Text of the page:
Land Line or VOIP? Analyzing the potential switch for a law firm

Is it a good idea to switch to VOIP?

I recently had reason to explore the possibility of switching a firm from land line to VOIP.  Now, to many people, switching to VOIP would be a no brainer, but it is never a good idea to just switch without doing some research.

The reason I was checking is because when I saw the monthly phone bill, I knew it was too high. As a result, I wanted to see if I could lower the cost by switching to VOIP.  However, I also called the land line provider to find out what kind of deals might be available on their end.

Check a Few Things First

1. Check the quality and reliability of the Internet connection of the firm. If you switch to VOIP and the internet connection is not reliable, now you have a situation where both the phones and Internet are down. Not a good idea.

2. Check and see what is available in the building. Are there limitations to what can be installed?

3. Check and see what the firm is already using.  Do they have a great system with no real reason to change?

4. What does the firm use now, and what do they need to have available? Do they want (or need) to change anything?

What I found

The first thing I found was that the Internet connection was not very reliable. In fact the firm was very unhappy with its Internet connection, so I knew I needed to change it.  But, even though the blame for the Internet connection was put on the provider, this situation is a red flag to me.  How do I know the problem is with the Internet provider and not with the building and/or wiring itself?

I learned also that the firm didn’t want to change anything and was happy with what it had, including a nice PBX system.  It just wanted to cut costs.

Given my research, I looked into the cost of switching everything over to VOIP but I also looked at whether the provider of the firm’s land line had any possible discounts.

Land Line

What I learned was pretty straight forward.  The land line price could be cut by $300 if we went to a two year contract. In addition, we could bundle the Internet service with the phone service, allowing a change of Internet providers and saving an additional $100 per month.


For VOIP I learned that if I switched the firm it would save about $75 per month over staying with the system it was already using and obtaining the discount.  So the firm would have been saving about $475 per month if it switched versus $400 in savings if it stayed with land lines.

My Advice – Stay with the Land Line

I suggested the firm stay with the service it was already using. My advice was based on the history of Internet problems, the needs of the firm, and the reliability of the system the firm was already using. I had been told that the building was known to have some Internet issues on its own. In addition, there were no features available in VOIP that the firm needed that it could not have through land lines.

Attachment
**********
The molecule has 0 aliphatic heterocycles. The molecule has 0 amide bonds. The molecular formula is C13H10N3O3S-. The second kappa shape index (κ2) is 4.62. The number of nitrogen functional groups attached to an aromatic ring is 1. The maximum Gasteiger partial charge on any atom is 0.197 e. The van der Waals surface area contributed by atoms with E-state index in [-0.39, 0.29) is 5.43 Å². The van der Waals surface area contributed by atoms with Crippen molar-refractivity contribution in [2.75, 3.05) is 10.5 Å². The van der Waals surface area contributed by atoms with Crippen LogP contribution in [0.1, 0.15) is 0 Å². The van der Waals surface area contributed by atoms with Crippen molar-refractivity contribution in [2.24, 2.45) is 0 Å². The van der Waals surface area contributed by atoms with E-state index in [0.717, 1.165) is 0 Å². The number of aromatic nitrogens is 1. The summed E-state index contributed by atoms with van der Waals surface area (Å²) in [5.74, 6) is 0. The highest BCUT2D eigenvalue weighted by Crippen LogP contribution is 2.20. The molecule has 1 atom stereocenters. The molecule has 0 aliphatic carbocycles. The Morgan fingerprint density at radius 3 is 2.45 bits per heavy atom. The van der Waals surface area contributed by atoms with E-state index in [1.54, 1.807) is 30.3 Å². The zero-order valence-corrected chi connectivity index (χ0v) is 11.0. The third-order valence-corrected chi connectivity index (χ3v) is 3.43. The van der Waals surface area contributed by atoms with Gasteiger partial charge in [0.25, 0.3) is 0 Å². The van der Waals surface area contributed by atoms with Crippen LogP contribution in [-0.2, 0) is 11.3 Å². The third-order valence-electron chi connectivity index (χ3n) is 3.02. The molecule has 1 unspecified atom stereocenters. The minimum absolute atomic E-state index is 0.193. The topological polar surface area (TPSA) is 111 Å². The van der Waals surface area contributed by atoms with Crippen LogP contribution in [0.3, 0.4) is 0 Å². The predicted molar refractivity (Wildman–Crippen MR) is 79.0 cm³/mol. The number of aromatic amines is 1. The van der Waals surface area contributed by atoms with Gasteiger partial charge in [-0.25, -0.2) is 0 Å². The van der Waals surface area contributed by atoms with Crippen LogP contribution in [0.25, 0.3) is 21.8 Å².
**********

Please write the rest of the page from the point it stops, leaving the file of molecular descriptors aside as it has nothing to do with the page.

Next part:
Yes, there are a lot of snazzy features that some VOIP features provide, but in the balance there were some considerable risks to switching. Nor did the firm require the snazzy features. A proper analysis of the Internet connection problem would have been costly, fixing it, if a problem was found would have been more costly, and all the firm wanted to do was save money, not have the potential of a major repair job.  If the new Internet provider simply tested the Internet connection and assured me it was fine, I still wouldn’t have felt good about the risk to the firm’s phones. Providers make promises all the time. They are worth the paper they are written on (and the promise would haven’t been on paper.) Even better, the firm’s in house IT person agreed with my assessment.


Just because a newer technology exists does not mean it is a good idea to switch to it.  It is important to talk with the firm, understand its concerns and needs and advise accordingly. In this case, switching to the newer technology in the face of an uncertain Internet connection would have been very unwise.  Saving $75 per month was not worth the potential disaster of having phone lines go down if the Internet problems continued. Further, the firm was happy with what it had, so there was no reason to change, and it would have been just for the sake of changing, because let’s face it, $75 per month isn’t much to a successful law firm. I saved the firm $400 per month, and didn’t risk the reliability of its phone system.  That was the best way to go.



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